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Ann Clin Neurophysiol > Volume 3(2); 2001 > Article
Ann Clin Neurophysiol. 2001; 3(2): 198-213.
myofascial pain sydrome
Gun-Sei Oh, and Hee-Jung Song
Copyright © 2001 The Korean Society of Clinical Neurophysiology
This is an Open Access article distributed under the terms of the Creative Commons Attribution Non-Commercial License (http://creativecommons.org/licenses/by-nc/4.0) which permits unrestricted non-commercial use, distribution, and reproduction in any medium, provided the original work is properly cited.
Pain and tenderness are characteristically referred from myofascial trigger points(MTrPs) located in muscle remote from the site of the pain. Pain from MTrPs can be identified by careful history taking and skillful physical examination, and it is quickly responsive to physical and medical management in the absence of serious perpetuating factors. Skeletal muscle makes up nearly half of body weight. Each of the approximately 500 skeletal muscles is subject to acute and chronic strain. Each muscle can develop myofascial trigger points and has its own characteristic pattern of referred pain. Perpetuating factors can increase irritability of muscles, leading to the propagation of trigger points and increasing the distribution and severity of pain. One current source of confusion is use of the term myofascial pain syndrome(MPS) for two different concepts. Sometimes, MPS is used in a general sense that applies to a regional muscle pain syndrome of any soft tissue origin. Historically, the term MPS has been used in the restricted sense of that syndrome which is caused by TrPs within a muscle belly(not scar, ligamentous, or periosteal TrPs).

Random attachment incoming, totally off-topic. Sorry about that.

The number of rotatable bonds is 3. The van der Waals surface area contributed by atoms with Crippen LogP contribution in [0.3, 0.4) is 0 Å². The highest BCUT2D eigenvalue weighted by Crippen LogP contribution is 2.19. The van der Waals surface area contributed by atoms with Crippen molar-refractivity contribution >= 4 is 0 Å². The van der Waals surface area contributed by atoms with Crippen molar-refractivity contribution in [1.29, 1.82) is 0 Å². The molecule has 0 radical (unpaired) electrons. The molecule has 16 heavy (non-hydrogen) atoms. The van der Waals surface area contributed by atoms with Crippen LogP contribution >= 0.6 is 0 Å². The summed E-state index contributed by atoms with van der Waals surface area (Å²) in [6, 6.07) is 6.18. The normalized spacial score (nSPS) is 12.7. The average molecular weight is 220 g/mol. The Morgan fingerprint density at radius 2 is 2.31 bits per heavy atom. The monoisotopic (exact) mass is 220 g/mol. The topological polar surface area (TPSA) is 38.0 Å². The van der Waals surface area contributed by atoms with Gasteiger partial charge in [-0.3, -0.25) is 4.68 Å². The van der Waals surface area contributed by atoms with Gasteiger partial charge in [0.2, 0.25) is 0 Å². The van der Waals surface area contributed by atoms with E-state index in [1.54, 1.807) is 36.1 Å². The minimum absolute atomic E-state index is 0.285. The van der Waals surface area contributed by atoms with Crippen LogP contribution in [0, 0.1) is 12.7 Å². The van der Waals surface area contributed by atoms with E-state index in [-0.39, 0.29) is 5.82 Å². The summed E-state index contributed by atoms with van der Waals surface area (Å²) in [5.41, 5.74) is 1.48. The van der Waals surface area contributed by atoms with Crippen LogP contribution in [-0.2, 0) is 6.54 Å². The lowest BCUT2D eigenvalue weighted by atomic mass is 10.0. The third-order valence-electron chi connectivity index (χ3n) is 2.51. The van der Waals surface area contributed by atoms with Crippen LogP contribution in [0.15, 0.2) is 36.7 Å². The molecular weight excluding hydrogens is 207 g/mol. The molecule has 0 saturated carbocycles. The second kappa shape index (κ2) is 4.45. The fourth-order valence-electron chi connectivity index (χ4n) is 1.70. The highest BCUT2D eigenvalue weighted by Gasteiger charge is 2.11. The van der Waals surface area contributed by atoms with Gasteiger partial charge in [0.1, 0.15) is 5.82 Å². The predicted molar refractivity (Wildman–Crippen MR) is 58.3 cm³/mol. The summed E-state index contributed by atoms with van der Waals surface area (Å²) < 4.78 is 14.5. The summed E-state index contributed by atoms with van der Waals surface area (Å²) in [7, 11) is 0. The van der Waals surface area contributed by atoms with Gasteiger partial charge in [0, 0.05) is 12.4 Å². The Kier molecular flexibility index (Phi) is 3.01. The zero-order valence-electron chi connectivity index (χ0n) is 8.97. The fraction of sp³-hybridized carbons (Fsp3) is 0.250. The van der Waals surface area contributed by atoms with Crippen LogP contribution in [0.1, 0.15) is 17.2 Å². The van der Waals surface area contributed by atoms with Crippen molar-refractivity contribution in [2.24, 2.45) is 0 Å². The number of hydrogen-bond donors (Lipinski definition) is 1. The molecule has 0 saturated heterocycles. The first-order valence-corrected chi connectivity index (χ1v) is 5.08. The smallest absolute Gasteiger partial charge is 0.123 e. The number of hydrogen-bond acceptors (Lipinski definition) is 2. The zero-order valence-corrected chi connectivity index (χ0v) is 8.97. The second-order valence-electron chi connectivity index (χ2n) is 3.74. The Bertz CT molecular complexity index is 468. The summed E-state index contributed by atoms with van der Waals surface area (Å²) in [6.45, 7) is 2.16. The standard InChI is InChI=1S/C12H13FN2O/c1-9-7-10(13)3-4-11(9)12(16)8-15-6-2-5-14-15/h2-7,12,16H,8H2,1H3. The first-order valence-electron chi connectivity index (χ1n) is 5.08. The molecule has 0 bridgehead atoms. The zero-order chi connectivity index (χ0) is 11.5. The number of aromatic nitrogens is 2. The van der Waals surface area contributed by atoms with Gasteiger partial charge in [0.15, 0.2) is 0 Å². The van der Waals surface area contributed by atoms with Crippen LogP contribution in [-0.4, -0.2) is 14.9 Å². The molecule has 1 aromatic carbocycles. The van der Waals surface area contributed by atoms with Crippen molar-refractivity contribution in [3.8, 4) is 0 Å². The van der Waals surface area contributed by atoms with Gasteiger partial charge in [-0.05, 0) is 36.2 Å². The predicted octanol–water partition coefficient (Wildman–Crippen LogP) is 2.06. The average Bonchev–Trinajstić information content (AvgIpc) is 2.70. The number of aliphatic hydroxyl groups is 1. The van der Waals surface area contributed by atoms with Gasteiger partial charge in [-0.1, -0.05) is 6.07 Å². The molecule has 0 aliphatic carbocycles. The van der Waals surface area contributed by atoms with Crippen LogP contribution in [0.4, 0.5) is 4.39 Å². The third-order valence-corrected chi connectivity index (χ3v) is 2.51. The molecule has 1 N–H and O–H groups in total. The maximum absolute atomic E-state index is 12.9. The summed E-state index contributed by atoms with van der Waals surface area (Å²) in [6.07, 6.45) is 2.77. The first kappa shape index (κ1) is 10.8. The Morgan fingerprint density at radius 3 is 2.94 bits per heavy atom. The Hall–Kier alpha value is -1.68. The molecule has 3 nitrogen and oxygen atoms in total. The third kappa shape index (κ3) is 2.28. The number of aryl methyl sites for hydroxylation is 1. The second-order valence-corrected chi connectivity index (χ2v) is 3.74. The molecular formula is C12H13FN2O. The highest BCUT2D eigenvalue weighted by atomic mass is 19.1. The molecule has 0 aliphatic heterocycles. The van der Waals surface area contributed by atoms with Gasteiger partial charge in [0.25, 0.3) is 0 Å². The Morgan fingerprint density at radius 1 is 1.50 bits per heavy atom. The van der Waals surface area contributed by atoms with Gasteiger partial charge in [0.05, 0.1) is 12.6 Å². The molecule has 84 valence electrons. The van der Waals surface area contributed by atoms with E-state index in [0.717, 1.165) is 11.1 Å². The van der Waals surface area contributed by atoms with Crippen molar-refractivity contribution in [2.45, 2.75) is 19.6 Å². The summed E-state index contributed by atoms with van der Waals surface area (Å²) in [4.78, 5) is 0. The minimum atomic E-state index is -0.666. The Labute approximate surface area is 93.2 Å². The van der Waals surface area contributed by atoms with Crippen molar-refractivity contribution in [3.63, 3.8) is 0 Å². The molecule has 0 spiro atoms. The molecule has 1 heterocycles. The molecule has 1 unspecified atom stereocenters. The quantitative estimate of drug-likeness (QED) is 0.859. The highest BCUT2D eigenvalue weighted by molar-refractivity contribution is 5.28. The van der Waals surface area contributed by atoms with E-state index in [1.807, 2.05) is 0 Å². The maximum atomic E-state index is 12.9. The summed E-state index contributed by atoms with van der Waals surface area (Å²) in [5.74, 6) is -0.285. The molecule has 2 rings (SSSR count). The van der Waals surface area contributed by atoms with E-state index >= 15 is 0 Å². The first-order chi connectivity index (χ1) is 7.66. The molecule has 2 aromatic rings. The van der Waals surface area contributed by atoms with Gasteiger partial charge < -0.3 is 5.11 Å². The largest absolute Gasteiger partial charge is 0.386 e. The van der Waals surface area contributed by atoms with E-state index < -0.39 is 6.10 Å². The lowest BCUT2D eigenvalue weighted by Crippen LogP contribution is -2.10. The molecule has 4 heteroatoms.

Key words: Myofascial pain syndrome, Trigger points
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